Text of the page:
Yesterday throughout the diocese of Hexham and Newcastle in the north-east of England priests read out at Mass a letter from the Bishop about Welcome Back Sunday. This is an initiative across the diocese in which parishioners are asked to gently invite someone who has lapsed to come back to Mass on Pentecost Sunday and be welcomed back 'home'. The Gospel of the Mass yesterday quotes Our Lord saying "Make your home in Me as I make Mine in you"; the parish is also our spiritual home.
Whilst I agree wholeheartedly with any initiative to bring people back to the practice of their faith, the Bishop says that these folk have not lost their faith but have simply got out of the habit of going to church. I wonder.
I think that there are a lot of reasons why people have 'given up' - an argument with a priest, laziness, agnosticism, and in some cases despair at the changes which have taken place in the church since 1970.
I take 1970 as the pivotal year (give or take a few years either way) in the Church's fortunes.
Being ordained in 1959, I lived through all those years, and my memories of the time before 1970 are of a strong and flourishing church. All the parishes I served in before 1970 had full churches every Sunday; all of them had active societies - Legion of Mary, SVP, and other sodalities. Many parishes had at least one curate, the Bishop in those days having the enviable problem of finding places to place his many priests. There were plenty of vocations to the priesthood, to the monasteries and to the convents. There was no need in those days for a Welcome Back Sunday, the Church certainly in our diocese, and I believe in most others, was vibrant, growing strongly, and was definitely not moribund, as some who should know better have claimed. Numbers were increasing, new churches were being built and new parishes set up.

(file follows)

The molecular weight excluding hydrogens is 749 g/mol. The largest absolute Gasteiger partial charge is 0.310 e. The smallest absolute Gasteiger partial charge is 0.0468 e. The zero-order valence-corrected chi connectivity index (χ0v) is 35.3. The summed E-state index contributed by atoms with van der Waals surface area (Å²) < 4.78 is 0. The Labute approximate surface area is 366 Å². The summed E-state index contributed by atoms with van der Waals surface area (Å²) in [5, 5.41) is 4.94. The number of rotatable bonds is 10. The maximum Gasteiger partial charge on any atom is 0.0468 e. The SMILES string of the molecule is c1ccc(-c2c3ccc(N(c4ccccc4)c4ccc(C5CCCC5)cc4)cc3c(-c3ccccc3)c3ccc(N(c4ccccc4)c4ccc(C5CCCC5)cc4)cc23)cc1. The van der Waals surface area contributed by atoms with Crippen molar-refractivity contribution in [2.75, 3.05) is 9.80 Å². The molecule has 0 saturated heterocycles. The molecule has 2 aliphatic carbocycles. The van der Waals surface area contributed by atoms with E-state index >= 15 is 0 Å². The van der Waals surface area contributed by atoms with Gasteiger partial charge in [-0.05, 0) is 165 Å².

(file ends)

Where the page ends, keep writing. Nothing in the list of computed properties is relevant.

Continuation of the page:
Before discussing the aftermath of 1970, I wonder if anyone would like to add anything to these thoughts of mine; I would like to hear others giving their memories of the years before 1970.